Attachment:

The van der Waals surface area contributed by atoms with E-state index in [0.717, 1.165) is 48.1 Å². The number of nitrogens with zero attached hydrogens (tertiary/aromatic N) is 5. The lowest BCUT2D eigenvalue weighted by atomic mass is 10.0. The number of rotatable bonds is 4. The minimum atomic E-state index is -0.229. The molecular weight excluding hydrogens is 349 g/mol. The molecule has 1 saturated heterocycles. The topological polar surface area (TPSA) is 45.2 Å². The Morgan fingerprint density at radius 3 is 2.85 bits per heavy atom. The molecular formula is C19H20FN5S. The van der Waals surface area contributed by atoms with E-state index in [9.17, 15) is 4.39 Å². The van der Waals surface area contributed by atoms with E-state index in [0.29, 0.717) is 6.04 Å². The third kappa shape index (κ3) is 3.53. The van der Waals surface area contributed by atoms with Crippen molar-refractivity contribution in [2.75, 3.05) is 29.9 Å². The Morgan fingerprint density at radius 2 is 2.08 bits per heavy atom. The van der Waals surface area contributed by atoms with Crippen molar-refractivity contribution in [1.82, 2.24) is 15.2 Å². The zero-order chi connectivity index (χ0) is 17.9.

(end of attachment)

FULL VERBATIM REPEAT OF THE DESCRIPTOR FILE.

The van der Waals surface area contributed by atoms with E-state index in [0.717, 1.165) is 48.1 Å². The number of nitrogens with zero attached hydrogens (tertiary/aromatic N) is 5. The lowest BCUT2D eigenvalue weighted by atomic mass is 10.0. The number of rotatable bonds is 4. The minimum atomic E-state index is -0.229. The molecular weight excluding hydrogens is 349 g/mol. The molecule has 1 saturated heterocycles. The topological polar surface area (TPSA) is 45.2 Å². The Morgan fingerprint density at radius 3 is 2.85 bits per heavy atom. The molecular formula is C19H20FN5S. The van der Waals surface area contributed by atoms with E-state index in [9.17, 15) is 4.39 Å². The van der Waals surface area contributed by atoms with E-state index in [0.29, 0.717) is 6.04 Å². The third kappa shape index (κ3) is 3.53. The van der Waals surface area contributed by atoms with Crippen molar-refractivity contribution in [2.75, 3.05) is 29.9 Å². The Morgan fingerprint density at radius 2 is 2.08 bits per heavy atom. The van der Waals surface area contributed by atoms with Crippen molar-refractivity contribution in [1.82, 2.24) is 15.2 Å². The zero-order chi connectivity index (χ0) is 17.9.